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This is the world of Chinese online dating, a nascent industry that has taken off and is expected to break two billion RMB (US8 million) in total annual revenue by 2014, according to a recent report by Analysys International.
What is interesting about this industry is not only its rapid growth in a conservative society that frowns upon courting more than one person at a time, but also its potential to change the social norms that are part of dating both online and offline.
While urbanization opens up economic opportunities for these individuals, it simultaneously closes social outlets, making online dating networks increasingly important in the search for a potential partner.
Impact of the One-child Policy Moving to a new city and restarting one’s social life might be considered commonplace in many countries.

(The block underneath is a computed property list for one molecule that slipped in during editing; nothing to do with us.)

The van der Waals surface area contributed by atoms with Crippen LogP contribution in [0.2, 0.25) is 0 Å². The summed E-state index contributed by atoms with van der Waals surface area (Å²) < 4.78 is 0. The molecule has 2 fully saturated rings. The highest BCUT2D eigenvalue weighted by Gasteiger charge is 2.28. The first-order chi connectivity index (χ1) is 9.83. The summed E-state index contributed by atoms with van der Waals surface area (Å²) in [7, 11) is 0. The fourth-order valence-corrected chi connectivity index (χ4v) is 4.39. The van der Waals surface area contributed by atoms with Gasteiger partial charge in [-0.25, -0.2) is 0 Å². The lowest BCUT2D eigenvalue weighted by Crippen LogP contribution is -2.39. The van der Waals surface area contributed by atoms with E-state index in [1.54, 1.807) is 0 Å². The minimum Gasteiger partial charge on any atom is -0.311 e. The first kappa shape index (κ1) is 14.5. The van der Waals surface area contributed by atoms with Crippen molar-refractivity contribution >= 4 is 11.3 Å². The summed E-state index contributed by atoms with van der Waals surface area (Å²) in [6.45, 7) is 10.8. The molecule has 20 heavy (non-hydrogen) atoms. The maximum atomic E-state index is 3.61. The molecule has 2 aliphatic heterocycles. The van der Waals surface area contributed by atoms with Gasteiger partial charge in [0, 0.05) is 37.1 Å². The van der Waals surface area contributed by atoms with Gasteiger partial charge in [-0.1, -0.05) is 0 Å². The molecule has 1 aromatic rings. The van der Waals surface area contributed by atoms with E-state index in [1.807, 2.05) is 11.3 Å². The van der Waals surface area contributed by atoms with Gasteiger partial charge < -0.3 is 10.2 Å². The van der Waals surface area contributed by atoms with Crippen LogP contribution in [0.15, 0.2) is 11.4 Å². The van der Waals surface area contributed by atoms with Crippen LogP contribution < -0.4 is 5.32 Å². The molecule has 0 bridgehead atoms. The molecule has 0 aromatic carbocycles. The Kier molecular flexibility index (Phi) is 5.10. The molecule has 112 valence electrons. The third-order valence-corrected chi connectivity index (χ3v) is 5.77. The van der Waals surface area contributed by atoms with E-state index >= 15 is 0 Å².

But the “goods” being hawked by the seasoned ladies behind the stalls are not scarves or souvenirs, but rather singles.
Welcome to the People’s Park “marriage market,” where thousands of adults — mostly aging parents — come daily to scan the sea of personal ads, meet with matchmakers and chat up other parents eager to find a partner for their overworked, unwed children.
Such factors make online dating more attractive to this generation by providing them with instant access to an extensive network of singles and a low-pressure environment in which to approach potential partners.
With a birth rate of 120 men for every 100 women, rural, lower-income men are most affected.
General demographic forecasts suggest that within the next decade, about 15% to 20% of Chinese men will not be able to find brides.
While the mean age of marriage is rising, marriage is still nearly universal among the Chinese.
More than 99% of women between the ages of 35 and 39 in mainland China have been married at least once, according to a study by Gavin W. The traditional emphasis on finding a partner with a similar educational pedigree and economic standing is still followed in the digital world.